historical near-sightedness to be true. The 1995 bombing was not even the
worst act of terrorism in the state's history. The 1921 Tulsa Race Riot, in
which bands of armed and deputized whites attacked black residents of the
city, resulted in twice as many deaths as the Oklahoma City bombing by the
most conservative estimates. (The town of Rosewood, Florida was burned
completely off the map by white rioters that same year.) In 1906, entire
sections of Atlanta were burned to the ground and untold numbers of blacks
were pulled from their homes and lynched. Just after the Civil War, Southern
whites killed 46 blacks, injured over a hundred and burned 90-odd homes to
the ground in Memphis — while Northern troops stationed in the city watched.
And these are only a handful of the scores of town and neighborhood burnings
that characterized black life in the pre-Civil Rights era.
Nor can it be said that McVeigh was a historical anomaly. Just over a
century earlier, the organized terrorist campaigns of alleged Southern
Redeemers began with the goal of eradicating black political
participation during Reconstruction. Early in the 20th century, their racist
campaigns were mythologized by Thomas Dixon and D.W. Griffith. As the late
writer Ralph Wiley pointed out that McVeigh bombed a building in order to
live out the plotlines of a novel in the same way that 19th century
terrorists attempted to live out the plotlines of Birth of a Nation.
Griffith’s masterpiece of racial propaganda was based upon Dixon’s novel The Leopard’s Spots. The success of Birth of a Nation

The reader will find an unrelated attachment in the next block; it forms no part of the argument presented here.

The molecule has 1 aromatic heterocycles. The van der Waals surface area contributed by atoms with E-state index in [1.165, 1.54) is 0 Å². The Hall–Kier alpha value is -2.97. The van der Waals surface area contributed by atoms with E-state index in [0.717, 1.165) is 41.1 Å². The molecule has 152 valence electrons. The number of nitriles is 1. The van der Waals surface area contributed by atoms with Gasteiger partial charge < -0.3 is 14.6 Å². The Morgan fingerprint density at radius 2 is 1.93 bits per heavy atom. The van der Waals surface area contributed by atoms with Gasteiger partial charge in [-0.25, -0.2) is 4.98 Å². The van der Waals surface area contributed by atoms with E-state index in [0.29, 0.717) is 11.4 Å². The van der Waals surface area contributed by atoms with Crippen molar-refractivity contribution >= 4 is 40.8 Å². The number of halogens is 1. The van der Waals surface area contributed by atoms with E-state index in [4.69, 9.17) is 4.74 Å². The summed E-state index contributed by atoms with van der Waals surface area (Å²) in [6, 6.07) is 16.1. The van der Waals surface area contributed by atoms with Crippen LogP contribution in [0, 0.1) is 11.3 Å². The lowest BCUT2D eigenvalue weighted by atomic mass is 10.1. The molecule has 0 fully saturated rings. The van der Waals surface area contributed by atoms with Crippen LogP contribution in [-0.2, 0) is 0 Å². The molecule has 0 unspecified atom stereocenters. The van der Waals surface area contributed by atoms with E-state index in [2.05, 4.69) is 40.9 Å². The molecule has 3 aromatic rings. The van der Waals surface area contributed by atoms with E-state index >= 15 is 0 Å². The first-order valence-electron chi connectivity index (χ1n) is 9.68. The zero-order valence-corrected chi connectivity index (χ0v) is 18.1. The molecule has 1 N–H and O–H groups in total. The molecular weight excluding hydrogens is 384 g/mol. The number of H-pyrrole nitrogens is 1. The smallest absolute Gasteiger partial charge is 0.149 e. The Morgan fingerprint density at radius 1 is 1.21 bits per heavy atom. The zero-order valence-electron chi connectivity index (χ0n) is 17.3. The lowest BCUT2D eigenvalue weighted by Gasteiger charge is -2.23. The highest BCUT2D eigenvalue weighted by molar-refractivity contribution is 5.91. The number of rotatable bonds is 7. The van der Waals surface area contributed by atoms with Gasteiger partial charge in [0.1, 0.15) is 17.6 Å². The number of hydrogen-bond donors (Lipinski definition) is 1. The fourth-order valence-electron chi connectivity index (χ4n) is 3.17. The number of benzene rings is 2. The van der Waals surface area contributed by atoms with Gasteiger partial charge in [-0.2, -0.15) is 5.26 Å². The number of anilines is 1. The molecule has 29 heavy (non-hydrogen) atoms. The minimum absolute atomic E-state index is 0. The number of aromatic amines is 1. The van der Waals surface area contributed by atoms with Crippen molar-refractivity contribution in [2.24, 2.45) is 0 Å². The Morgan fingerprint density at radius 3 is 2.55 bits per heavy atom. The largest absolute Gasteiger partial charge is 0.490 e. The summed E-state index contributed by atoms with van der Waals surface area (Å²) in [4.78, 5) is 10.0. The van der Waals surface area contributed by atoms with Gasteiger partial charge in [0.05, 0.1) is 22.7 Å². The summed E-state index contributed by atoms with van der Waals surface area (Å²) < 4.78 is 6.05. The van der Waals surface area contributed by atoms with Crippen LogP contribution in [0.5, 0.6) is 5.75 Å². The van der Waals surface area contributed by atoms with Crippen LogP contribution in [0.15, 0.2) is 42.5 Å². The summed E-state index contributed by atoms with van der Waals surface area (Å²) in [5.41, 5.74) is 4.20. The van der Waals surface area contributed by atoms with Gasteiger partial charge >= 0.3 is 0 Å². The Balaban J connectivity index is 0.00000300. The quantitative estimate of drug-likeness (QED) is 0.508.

inspired a resurgence of the Ku Klux Klan — which had nearly died out — and
became the basis for their ritual burning of the cross, an act that had been
invented for it’s dramatic value, to the story. The terror directed at black
people who had the audacity to take the Emancipation Proclamation at face
value resulted in over 3000 lynchings between 1880 and 1920.
The names, dates and casualties of these assorted inhumanities is
innumerable: the pandemic of rape directed at black women after
Reconstruction, the litany of assassinations, the fatal bombing of the home
of NAACP activists Harry and Harriette Moore in 1951, the bombing of Fred
Shuttlesworth’s home in 1956, the bombing of Martin Luther King’s home that
same year. The bombing of the 16th Street Baptist Church in Birmingham,
Alabama in 1963 — a city so defined by racial terrorism that it was
known as “Bombingham.”
And ultimately even the prerequisites for black freedom start to fit the
technical definitions: Sherman’s march through Atlanta. Nat Turner. John
Brown’s Raid. Sherman was an early proponent of the concept of “total war,”
which recognized no battle lines and few civilian zones. His famed march to
the sea was designed to both instill fear in the Southern civilian
population and to break the will of the Confederate soldiers miles away from
their jeopardized homes. Nor are the revolts of Nat Turner and John Brown
exempt. The difficult truth is that sometimes the charge of terrorism
lies in the eye of the beholder.
None of this is meant to lessen the tragedy of the lives stolen three years
ago — it is bad moral mathematics to even weigh any one tragedy against
another — but it does raise questions about the current administration’s use
of the term "terrorist." In the midst of a public stricken with
post-traumatic stress syndrome and a presidency that has used fear as its
primary political tool, we would do well to recall that terror has deep
roots in American soil.